I do like a book that shatters the rule bound splodge of too much current creative writing advice. I especially like it when it’s by a Professor of Creative Writing (at Nottingham University, where the course doesn’t sound splodgy at all).
The professor is Jon McGregor, whose If Nobody Speaks of Remarkable Things (2002) I admired in my post on beautiful writing. You must devote time and space to his books, so I waited until nearly a year after publication to read Reservoir 13.
The Goodreads reviewer who wrote: “Lovely descriptions of nature are insufficient compensation for an uneventful plot and a slew of forgettable characters” missed the point. There’s a whole village worth of plots, the stories of many families and their members. A creative writing mantra broken: multiple characters, no clear main protagonist. But what’s to stop the reader following and embroidering those that interest her most? Or you could tease out each plot strand horizontally.
I may have been especially drawn in because I once lived on the edge of the Peak District, so nostalgia was an added factor. In descriptive prose like painted brushstrokes, at least sixty familiar seeming individuals move to the foreground, retreat, are glimpsed in the distance, pass by as we’re engaged with someone else, disappear… Nature is a character too, or several: the badgers who thrive as the book progresses, the vulnerable foxes, the endangered butterflies. Man-made structures take on personality: the locked butcher shop still with chopping boards and knives used by generations of the same family; the footbridge that may collapse or hold in times of flood; the school boiler room where distasteful things occur (or do they?), and even the boiler itself. It’s all enmeshed. (Les Thompson) nodded when people spoke to him, and his handshakes were heavy and warm. The snowdrops were up and the crows flew overhead and the wind moved through the trees. Jane had to keep herself from smiling.
The hook goes behind the clouds, so the reader must find their own motivation. After two chapters, I asked my partner: Does it continue like this right through? Yes, he said, it does, and once I knew that, it was comfortable to ride with it rather than await something different. The book starts with a disturbing incident. A teenage girl has disappeared in the countryside around the Peak District village and reservoirs where her parents have a holiday let. Cue the blurb of every other book on Waterstone’s front table. I yawned. Abducted child, missing girl, sinister holiday… If I’d submitted this – in my dreams! – the editors would have said, “I already have something similar on my list”.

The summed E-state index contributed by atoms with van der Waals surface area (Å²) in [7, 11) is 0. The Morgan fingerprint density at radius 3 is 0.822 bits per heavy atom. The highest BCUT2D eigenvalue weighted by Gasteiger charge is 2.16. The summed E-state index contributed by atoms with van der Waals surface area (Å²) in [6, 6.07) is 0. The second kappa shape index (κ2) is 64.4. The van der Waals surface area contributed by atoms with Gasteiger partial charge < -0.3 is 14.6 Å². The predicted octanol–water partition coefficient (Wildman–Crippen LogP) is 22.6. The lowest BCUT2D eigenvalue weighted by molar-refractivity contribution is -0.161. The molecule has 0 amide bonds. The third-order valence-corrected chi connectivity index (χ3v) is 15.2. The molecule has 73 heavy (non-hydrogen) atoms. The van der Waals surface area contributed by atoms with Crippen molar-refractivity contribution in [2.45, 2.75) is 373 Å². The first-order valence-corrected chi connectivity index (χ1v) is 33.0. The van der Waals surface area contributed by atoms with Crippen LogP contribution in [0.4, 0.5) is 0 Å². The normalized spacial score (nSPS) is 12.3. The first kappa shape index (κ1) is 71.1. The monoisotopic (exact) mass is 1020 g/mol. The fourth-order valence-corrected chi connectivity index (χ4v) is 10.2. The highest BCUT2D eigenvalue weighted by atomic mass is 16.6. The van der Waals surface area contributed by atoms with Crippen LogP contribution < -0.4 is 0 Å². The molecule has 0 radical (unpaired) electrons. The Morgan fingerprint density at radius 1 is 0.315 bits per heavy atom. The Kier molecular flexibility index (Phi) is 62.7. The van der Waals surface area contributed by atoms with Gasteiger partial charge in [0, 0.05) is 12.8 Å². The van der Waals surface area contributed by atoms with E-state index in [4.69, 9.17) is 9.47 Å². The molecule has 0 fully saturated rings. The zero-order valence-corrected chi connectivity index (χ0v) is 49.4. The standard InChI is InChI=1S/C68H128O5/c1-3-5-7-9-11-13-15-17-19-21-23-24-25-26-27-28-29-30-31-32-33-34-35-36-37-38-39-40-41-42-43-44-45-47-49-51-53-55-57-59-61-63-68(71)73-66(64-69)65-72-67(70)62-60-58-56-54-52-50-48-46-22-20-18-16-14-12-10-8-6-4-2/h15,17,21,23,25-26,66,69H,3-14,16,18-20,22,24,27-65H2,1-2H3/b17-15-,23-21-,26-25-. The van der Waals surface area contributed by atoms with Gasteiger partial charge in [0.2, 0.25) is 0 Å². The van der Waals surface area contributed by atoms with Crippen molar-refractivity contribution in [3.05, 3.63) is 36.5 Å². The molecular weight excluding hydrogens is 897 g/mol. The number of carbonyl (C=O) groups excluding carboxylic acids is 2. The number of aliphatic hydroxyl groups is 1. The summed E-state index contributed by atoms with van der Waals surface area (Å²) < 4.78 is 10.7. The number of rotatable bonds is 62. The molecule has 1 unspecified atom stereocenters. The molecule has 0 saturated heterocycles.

The villagers turn out to search and we hear snippets of their interweaving stories, garnished with the local flora and fauna and changing with the seasons. In the conifers above Reservoir no 5, a buzzard sat warmly on her eggs while the wind pulled through the trees. The narrator goes inside the villagers’ heads and informs us of their back stories, up to a point. Then we’re free to fill in from our own imaginations, should we wish to. The occasional dialogue is embedded, unsignalled by speech marks, within long paragraphs echoing previous paragraphs. POVs swing back and forth. Goodness knows how many rules that breaks. The Show-not-tellers must have hit the tequila by now.